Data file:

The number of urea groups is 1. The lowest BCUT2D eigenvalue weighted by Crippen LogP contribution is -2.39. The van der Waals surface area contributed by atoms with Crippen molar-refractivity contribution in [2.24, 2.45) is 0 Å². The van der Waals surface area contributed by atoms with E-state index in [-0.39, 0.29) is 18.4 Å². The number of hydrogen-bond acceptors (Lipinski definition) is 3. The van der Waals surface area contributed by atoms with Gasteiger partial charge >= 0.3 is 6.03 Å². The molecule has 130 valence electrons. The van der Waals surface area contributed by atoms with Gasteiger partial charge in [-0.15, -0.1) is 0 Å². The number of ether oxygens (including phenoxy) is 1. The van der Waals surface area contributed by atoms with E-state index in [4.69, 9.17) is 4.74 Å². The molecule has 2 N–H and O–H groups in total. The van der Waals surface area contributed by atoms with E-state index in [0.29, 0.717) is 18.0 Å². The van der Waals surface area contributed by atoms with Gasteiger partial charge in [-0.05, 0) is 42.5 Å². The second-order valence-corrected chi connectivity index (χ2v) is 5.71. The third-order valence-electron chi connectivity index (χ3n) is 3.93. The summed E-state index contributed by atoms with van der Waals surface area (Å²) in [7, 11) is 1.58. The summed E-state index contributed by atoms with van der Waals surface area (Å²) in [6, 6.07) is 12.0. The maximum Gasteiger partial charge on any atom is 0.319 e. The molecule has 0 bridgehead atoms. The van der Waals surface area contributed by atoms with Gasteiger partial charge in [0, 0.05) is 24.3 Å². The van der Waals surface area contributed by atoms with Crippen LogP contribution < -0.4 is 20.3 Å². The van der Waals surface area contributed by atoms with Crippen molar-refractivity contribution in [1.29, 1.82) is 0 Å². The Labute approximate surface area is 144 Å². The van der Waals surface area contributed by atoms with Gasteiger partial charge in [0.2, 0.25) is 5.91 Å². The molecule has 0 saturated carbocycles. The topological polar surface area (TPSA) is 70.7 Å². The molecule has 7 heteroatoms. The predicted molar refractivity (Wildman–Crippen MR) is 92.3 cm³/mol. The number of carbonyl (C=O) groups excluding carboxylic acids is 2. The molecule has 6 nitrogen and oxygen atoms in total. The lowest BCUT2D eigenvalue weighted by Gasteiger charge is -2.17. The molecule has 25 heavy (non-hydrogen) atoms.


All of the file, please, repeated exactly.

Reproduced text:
The number of urea groups is 1. The lowest BCUT2D eigenvalue weighted by Crippen LogP contribution is -2.39. The van der Waals surface area contributed by atoms with Crippen molar-refractivity contribution in [2.24, 2.45) is 0 Å². The van der Waals surface area contributed by atoms with E-state index in [-0.39, 0.29) is 18.4 Å². The number of hydrogen-bond acceptors (Lipinski definition) is 3. The van der Waals surface area contributed by atoms with Gasteiger partial charge >= 0.3 is 6.03 Å². The molecule has 130 valence electrons. The van der Waals surface area contributed by atoms with Gasteiger partial charge in [-0.15, -0.1) is 0 Å². The number of ether oxygens (including phenoxy) is 1. The van der Waals surface area contributed by atoms with E-state index in [4.69, 9.17) is 4.74 Å². The molecule has 2 N–H and O–H groups in total. The van der Waals surface area contributed by atoms with E-state index in [0.29, 0.717) is 18.0 Å². The van der Waals surface area contributed by atoms with Gasteiger partial charge in [-0.05, 0) is 42.5 Å². The second-order valence-corrected chi connectivity index (χ2v) is 5.71. The third-order valence-electron chi connectivity index (χ3n) is 3.93. The summed E-state index contributed by atoms with van der Waals surface area (Å²) in [7, 11) is 1.58. The summed E-state index contributed by atoms with van der Waals surface area (Å²) in [6, 6.07) is 12.0. The maximum Gasteiger partial charge on any atom is 0.319 e. The molecule has 0 bridgehead atoms. The van der Waals surface area contributed by atoms with Gasteiger partial charge in [0, 0.05) is 24.3 Å². The van der Waals surface area contributed by atoms with Crippen LogP contribution < -0.4 is 20.3 Å². The van der Waals surface area contributed by atoms with Crippen molar-refractivity contribution in [1.29, 1.82) is 0 Å². The Labute approximate surface area is 144 Å². The van der Waals surface area contributed by atoms with Gasteiger partial charge in [0.2, 0.25) is 5.91 Å². The molecule has 0 saturated carbocycles. The topological polar surface area (TPSA) is 70.7 Å². The molecule has 7 heteroatoms. The predicted molar refractivity (Wildman–Crippen MR) is 92.3 cm³/mol. The number of carbonyl (C=O) groups excluding carboxylic acids is 2. The molecule has 6 nitrogen and oxygen atoms in total. The lowest BCUT2D eigenvalue weighted by Gasteiger charge is -2.17. The molecule has 25 heavy (non-hydrogen) atoms.